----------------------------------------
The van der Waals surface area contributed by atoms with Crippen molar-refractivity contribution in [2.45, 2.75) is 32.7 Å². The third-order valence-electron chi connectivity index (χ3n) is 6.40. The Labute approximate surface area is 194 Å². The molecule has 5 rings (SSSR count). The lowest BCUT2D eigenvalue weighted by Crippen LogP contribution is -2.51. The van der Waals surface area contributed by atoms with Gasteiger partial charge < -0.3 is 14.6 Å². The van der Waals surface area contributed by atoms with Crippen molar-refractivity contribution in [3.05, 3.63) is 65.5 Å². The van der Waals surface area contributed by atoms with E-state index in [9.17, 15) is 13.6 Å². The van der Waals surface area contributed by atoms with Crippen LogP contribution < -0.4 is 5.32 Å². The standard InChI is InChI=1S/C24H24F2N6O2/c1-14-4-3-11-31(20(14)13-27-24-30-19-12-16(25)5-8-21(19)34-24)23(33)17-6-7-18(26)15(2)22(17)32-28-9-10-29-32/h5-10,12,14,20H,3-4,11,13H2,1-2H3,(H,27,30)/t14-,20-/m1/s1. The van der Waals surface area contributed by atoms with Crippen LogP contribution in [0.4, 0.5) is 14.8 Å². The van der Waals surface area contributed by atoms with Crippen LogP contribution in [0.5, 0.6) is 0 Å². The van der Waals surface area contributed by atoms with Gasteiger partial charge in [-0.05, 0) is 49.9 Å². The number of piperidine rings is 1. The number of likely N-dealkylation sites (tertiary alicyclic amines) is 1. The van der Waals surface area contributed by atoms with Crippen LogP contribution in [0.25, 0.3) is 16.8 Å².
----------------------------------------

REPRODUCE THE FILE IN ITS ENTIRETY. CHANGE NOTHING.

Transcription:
The van der Waals surface area contributed by atoms with Crippen molar-refractivity contribution in [2.45, 2.75) is 32.7 Å². The third-order valence-electron chi connectivity index (χ3n) is 6.40. The Labute approximate surface area is 194 Å². The molecule has 5 rings (SSSR count). The lowest BCUT2D eigenvalue weighted by Crippen LogP contribution is -2.51. The van der Waals surface area contributed by atoms with Gasteiger partial charge < -0.3 is 14.6 Å². The van der Waals surface area contributed by atoms with Crippen molar-refractivity contribution in [3.05, 3.63) is 65.5 Å². The van der Waals surface area contributed by atoms with E-state index in [9.17, 15) is 13.6 Å². The van der Waals surface area contributed by atoms with Crippen LogP contribution < -0.4 is 5.32 Å². The standard InChI is InChI=1S/C24H24F2N6O2/c1-14-4-3-11-31(20(14)13-27-24-30-19-12-16(25)5-8-21(19)34-24)23(33)17-6-7-18(26)15(2)22(17)32-28-9-10-29-32/h5-10,12,14,20H,3-4,11,13H2,1-2H3,(H,27,30)/t14-,20-/m1/s1. The van der Waals surface area contributed by atoms with Crippen LogP contribution in [0.4, 0.5) is 14.8 Å². The van der Waals surface area contributed by atoms with Crippen LogP contribution in [0.5, 0.6) is 0 Å². The van der Waals surface area contributed by atoms with Gasteiger partial charge in [-0.05, 0) is 49.9 Å². The number of piperidine rings is 1. The number of likely N-dealkylation sites (tertiary alicyclic amines) is 1. The van der Waals surface area contributed by atoms with Crippen LogP contribution in [0.25, 0.3) is 16.8 Å².